SAN FRANCISCO (CBS SF) -- Former San Francisco Giants outfielder Mac Williamson has filed a lawsuit over a concussion he suffered during a 2018 game at Oracle Park when he was tripped up by the bullpen mound, falling awkwardly and crashing into a wall.
Williamson is suing China Basin Ballpark Company LLC, which owns and operates the ballpark and is controlled by the Giants' ownership group.
In his suit, Williamson claims the raised mounds should not have been placed in foul territory. The Giants moved the bullpens to behind the outfield wall before the 2020 season.
"My life hasn't been the same since suffering the injury," Williamson said in a statement released by a public relations firm for Williamson's attorney, Randy Erlewine.
"My injuries could have been avoided but for the park's failure to relocate the bullpens to where they belonged in the first place," Williamson said in his statement. "Trying to fight through the concussion over the last 2.5 years has been difficult, both personally and professionally."
The Giants released a statement following word of the lawsuit, saying, "MLB and its clubs have a longstanding practice of addressing claims arising from player injuries through the collectively-bargained grievance procedure and the worker's compensation system. Williamson's claims are properly resolved through these processes, not through the courts."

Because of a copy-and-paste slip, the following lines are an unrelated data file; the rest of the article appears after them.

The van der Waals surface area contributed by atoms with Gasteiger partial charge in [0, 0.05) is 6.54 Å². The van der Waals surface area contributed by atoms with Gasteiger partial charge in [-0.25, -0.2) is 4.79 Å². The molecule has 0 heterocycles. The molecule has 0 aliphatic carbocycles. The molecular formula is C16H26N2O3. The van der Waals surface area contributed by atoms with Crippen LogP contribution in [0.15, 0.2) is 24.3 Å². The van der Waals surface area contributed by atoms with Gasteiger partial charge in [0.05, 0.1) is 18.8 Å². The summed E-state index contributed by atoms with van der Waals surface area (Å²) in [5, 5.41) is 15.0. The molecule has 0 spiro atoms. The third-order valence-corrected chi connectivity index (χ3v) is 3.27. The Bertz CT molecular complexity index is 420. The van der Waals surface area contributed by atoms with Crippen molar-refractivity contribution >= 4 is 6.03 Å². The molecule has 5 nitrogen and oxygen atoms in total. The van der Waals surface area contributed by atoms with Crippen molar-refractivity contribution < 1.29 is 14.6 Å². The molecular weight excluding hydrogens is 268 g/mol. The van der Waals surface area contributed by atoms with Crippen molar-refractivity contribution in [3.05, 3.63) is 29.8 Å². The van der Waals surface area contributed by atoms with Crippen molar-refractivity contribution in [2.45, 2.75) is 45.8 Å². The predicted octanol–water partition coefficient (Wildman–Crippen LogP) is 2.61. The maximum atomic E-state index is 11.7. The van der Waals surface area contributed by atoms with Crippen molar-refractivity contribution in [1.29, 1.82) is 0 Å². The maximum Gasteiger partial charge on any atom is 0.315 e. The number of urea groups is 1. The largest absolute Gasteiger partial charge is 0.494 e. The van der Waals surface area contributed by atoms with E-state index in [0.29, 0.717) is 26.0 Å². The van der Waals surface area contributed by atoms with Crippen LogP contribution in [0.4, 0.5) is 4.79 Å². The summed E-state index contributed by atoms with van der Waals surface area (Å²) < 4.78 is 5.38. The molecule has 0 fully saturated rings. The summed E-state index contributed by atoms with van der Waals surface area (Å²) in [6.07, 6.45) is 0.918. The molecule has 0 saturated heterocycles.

Williamson was hurt during a game against the Washington Nationals on April 24, 2018. Five games into the season, he was batting .316 with three home runs and six RBIs at the time. He returned after a month off from the concussion but he did not approach his early-season success, batter just .213 and hitting just one more home run.
In 2019, Williamson appeared in only 15 games for the Giants and hit just .118 before he was designated for assignment. He did not play in the majors in 2020.
"The concussion ended my career and left me with lifelong injuries that have also taken a significant toll on my personal life," Williamson said in his statement. "I suffer nausea, trouble sleeping, mood swings, and other issues."
Williamson's lawyer said since the collision, Williamson has championed the relocation of bullpens from within the field of play to protect other players.
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